March 20, 2018
To All Who Have Questioned the Power of Youth
By Sanaa Kahloon
Our legislators are aware of this movement, but I’m not sure they understand that this is about more than just our physical safety. This is about our fear, our frustration, our anger, and above all else, our hunger for change. We can all agree that innocent children should not be killed at school or anywhere else. Just in 2016, 33,636 American lives were cut short due to gun violence, counting suicides and accidental discharges, both equally as tragic. Each loss is an insult to our American ideals of life, liberty, and the pursuit of happiness. Nowhere else in the developed world is there a lobby devoted to actively promoting gun sales. In Japan, a country with restrictive gun laws, the number of gun deaths per year consistently remains in single digits.
Today we demand justice. Our ideas vary tremendously when it comes to implementing change. My beliefs are influenced not only by politics but my religion. The Quran teaches, “O you who believe! Stand out firmly for justice as witnesses to Allah [God] even as against yourselves, or your parents, or your kin, and whether it be against rich or poor, for Allah can best protect them both.” I’m here to follow this command. To fulfill it, our country must listen.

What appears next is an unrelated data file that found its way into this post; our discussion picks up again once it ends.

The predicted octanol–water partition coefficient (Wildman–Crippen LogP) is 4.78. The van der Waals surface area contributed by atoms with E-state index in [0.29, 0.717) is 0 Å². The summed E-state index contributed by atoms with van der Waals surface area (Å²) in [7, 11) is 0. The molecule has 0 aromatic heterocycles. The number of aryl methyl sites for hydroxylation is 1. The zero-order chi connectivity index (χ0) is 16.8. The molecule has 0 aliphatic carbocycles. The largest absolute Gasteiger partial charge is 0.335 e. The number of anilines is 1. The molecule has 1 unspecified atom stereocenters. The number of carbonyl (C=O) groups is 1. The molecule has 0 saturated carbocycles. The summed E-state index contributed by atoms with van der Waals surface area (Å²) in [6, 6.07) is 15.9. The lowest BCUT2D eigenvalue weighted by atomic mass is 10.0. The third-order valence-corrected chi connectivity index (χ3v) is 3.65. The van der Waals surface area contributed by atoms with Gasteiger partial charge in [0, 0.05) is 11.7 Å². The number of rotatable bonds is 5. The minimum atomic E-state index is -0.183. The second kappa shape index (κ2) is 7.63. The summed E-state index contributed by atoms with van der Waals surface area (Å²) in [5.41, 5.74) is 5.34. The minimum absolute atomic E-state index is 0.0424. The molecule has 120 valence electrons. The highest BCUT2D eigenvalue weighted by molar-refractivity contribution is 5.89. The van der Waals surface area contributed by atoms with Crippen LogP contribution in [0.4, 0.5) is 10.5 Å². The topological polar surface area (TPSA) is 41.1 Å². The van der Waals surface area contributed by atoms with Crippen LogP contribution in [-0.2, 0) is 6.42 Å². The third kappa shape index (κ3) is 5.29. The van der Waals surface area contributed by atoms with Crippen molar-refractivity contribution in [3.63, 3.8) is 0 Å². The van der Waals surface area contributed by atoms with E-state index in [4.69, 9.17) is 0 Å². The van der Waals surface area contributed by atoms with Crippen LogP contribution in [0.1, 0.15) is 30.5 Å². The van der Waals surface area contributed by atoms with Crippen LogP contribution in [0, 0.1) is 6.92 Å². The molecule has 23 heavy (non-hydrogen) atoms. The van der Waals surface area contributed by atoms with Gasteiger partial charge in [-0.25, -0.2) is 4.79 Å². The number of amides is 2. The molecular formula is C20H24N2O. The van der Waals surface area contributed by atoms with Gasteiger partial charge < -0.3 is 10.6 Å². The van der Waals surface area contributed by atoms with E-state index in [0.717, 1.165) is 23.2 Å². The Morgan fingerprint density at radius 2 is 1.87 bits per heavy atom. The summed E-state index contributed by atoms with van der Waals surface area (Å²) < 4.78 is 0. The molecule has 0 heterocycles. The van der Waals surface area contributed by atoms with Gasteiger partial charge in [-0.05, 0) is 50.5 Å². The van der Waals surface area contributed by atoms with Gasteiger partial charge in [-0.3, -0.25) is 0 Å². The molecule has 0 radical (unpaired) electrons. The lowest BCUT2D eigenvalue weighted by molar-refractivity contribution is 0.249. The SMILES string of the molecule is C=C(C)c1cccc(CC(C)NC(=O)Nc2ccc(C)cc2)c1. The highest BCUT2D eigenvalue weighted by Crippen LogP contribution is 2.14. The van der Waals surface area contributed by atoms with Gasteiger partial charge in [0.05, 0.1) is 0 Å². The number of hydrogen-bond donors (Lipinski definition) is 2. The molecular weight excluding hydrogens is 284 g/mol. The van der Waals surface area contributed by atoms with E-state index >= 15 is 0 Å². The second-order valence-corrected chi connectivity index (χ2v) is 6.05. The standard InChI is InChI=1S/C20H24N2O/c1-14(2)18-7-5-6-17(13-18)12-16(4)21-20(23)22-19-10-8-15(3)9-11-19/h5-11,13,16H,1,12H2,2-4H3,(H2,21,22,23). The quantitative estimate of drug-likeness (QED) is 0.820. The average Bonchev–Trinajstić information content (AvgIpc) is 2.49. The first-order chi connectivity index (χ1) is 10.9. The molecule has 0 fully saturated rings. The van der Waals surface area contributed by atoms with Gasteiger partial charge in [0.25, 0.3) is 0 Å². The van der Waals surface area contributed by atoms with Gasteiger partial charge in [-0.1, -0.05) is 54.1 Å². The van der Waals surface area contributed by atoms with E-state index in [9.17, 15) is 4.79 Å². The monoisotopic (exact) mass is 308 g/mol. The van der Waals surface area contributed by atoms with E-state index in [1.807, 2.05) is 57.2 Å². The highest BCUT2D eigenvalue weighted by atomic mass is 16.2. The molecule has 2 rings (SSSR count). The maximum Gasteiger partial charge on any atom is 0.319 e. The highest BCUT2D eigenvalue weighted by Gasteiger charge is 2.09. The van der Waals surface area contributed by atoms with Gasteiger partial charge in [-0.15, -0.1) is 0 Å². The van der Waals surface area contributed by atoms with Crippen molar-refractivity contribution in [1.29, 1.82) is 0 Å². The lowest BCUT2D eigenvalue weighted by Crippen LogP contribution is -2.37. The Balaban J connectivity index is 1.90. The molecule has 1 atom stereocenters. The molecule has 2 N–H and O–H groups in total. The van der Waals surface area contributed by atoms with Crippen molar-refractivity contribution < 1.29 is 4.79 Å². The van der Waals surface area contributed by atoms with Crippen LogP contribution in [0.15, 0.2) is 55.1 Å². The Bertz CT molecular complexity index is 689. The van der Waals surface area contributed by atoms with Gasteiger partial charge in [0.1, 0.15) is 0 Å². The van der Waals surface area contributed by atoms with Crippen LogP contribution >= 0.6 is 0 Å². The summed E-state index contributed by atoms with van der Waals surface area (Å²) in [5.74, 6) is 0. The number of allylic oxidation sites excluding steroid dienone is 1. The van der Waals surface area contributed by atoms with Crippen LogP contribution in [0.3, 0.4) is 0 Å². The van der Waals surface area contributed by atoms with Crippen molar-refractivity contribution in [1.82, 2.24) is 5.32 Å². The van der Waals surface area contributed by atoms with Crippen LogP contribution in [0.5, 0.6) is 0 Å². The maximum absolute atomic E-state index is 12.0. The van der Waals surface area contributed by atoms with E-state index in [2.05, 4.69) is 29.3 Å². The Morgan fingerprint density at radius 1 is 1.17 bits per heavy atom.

There can be no denying that here in America, there is a problem. It goes beyond the obvious statistics and penetrates our hearts and minds. School shootings have created a widespread panic. Everyone has a story:
Parents afraid to send their kids to school; administrators working tirelessly to ensure our safety; a teacher’s eight year old child, hugging her, crying, begging her not to go to work because he’s afraid his mom won’t come home; students finding the fastest escape route in each classroom, flinching every time someone goes on the intercom because they’re afraid that the next lockdown announced won’t be a drill, that they’ll be the next to bury a best friend.
But this isn’t just a matter of casualties, this is about their impacts. This is about classes becoming safe rooms, students crying on their books. This is about those who feel threatened by students making their voices heard. All over the country there were schools that forbade students from walking out, reprimanded, punished, or even suspended them. Freedom of speech and our right to protest are a cornerstone of our American democracy. Without it we will regress.
To all the people that have questioned the power of youth: LOOK at our faces, HEAR our voice.